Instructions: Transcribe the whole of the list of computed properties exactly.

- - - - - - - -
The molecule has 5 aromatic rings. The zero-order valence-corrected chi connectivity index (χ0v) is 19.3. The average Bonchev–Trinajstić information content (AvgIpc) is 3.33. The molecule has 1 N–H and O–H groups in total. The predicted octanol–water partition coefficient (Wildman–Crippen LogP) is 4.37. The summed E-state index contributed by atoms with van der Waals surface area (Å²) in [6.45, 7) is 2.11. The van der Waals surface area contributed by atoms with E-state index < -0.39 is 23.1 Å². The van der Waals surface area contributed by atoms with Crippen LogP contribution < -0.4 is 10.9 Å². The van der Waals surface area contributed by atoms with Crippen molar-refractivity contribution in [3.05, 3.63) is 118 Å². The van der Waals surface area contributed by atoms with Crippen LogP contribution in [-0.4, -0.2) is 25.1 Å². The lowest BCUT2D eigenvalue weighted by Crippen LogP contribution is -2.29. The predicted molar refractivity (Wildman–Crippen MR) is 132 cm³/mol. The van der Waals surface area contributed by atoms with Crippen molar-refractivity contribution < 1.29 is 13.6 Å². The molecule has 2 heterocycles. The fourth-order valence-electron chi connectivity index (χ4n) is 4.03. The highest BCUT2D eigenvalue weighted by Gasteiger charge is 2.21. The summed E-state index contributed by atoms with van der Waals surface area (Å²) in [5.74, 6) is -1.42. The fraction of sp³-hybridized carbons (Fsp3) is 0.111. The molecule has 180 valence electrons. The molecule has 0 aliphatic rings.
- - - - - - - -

The molecule has 5 aromatic rings. The zero-order valence-corrected chi connectivity index (χ0v) is 19.3. The average Bonchev–Trinajstić information content (AvgIpc) is 3.33. The molecule has 1 N–H and O–H groups in total. The predicted octanol–water partition coefficient (Wildman–Crippen LogP) is 4.37. The summed E-state index contributed by atoms with van der Waals surface area (Å²) in [6.45, 7) is 2.11. The van der Waals surface area contributed by atoms with E-state index < -0.39 is 23.1 Å². The van der Waals surface area contributed by atoms with Crippen LogP contribution < -0.4 is 10.9 Å². The van der Waals surface area contributed by atoms with Crippen molar-refractivity contribution in [3.05, 3.63) is 118 Å². The van der Waals surface area contributed by atoms with Crippen LogP contribution in [-0.4, -0.2) is 25.1 Å². The lowest BCUT2D eigenvalue weighted by Crippen LogP contribution is -2.29. The predicted molar refractivity (Wildman–Crippen MR) is 132 cm³/mol. The van der Waals surface area contributed by atoms with Crippen molar-refractivity contribution < 1.29 is 13.6 Å². The molecule has 2 heterocycles. The fourth-order valence-electron chi connectivity index (χ4n) is 4.03. The highest BCUT2D eigenvalue weighted by Gasteiger charge is 2.21. The summed E-state index contributed by atoms with van der Waals surface area (Å²) in [5.74, 6) is -1.42. The fraction of sp³-hybridized carbons (Fsp3) is 0.111. The molecule has 180 valence electrons. The molecule has 0 aliphatic rings.